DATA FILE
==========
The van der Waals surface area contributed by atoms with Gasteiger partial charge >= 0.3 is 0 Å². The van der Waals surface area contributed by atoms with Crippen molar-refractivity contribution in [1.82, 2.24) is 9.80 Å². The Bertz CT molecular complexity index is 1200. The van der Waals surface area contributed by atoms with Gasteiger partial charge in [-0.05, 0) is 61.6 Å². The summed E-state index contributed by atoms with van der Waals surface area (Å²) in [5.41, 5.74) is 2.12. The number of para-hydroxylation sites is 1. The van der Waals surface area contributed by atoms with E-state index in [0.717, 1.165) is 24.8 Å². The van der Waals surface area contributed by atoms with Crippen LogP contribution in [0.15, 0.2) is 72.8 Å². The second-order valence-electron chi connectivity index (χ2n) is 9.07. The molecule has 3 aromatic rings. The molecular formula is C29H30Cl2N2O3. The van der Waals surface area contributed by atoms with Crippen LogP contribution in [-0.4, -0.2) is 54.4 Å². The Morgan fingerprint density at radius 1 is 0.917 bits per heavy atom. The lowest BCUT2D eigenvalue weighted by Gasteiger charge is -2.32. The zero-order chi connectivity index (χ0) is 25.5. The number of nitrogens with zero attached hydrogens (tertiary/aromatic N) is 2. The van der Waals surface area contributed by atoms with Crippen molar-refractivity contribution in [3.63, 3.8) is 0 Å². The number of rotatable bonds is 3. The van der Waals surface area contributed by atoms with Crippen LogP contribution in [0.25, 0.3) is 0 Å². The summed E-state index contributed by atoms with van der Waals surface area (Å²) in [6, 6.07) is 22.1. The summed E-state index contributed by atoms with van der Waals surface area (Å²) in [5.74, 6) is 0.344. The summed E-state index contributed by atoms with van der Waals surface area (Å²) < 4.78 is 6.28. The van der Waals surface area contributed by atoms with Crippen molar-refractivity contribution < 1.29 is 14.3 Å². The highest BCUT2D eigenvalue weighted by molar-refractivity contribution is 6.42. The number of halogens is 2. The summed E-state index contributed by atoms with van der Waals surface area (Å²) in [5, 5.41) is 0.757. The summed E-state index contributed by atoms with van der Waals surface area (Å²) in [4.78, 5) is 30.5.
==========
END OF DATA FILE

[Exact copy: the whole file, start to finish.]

The van der Waals surface area contributed by atoms with Gasteiger partial charge >= 0.3 is 0 Å². The van der Waals surface area contributed by atoms with Crippen molar-refractivity contribution in [1.82, 2.24) is 9.80 Å². The Bertz CT molecular complexity index is 1200. The van der Waals surface area contributed by atoms with Gasteiger partial charge in [-0.05, 0) is 61.6 Å². The summed E-state index contributed by atoms with van der Waals surface area (Å²) in [5.41, 5.74) is 2.12. The number of para-hydroxylation sites is 1. The van der Waals surface area contributed by atoms with E-state index in [0.717, 1.165) is 24.8 Å². The van der Waals surface area contributed by atoms with Crippen LogP contribution in [0.15, 0.2) is 72.8 Å². The second-order valence-electron chi connectivity index (χ2n) is 9.07. The molecule has 3 aromatic rings. The molecular formula is C29H30Cl2N2O3. The van der Waals surface area contributed by atoms with Crippen LogP contribution in [-0.4, -0.2) is 54.4 Å². The Morgan fingerprint density at radius 1 is 0.917 bits per heavy atom. The lowest BCUT2D eigenvalue weighted by Gasteiger charge is -2.32. The zero-order chi connectivity index (χ0) is 25.5. The number of nitrogens with zero attached hydrogens (tertiary/aromatic N) is 2. The van der Waals surface area contributed by atoms with Crippen molar-refractivity contribution in [3.63, 3.8) is 0 Å². The number of rotatable bonds is 3. The van der Waals surface area contributed by atoms with Crippen LogP contribution in [0.25, 0.3) is 0 Å². The summed E-state index contributed by atoms with van der Waals surface area (Å²) in [6, 6.07) is 22.1. The summed E-state index contributed by atoms with van der Waals surface area (Å²) in [5.74, 6) is 0.344. The summed E-state index contributed by atoms with van der Waals surface area (Å²) < 4.78 is 6.28. The van der Waals surface area contributed by atoms with Crippen molar-refractivity contribution < 1.29 is 14.3 Å². The highest BCUT2D eigenvalue weighted by molar-refractivity contribution is 6.42. The number of halogens is 2. The summed E-state index contributed by atoms with van der Waals surface area (Å²) in [5, 5.41) is 0.757. The summed E-state index contributed by atoms with van der Waals surface area (Å²) in [4.78, 5) is 30.5.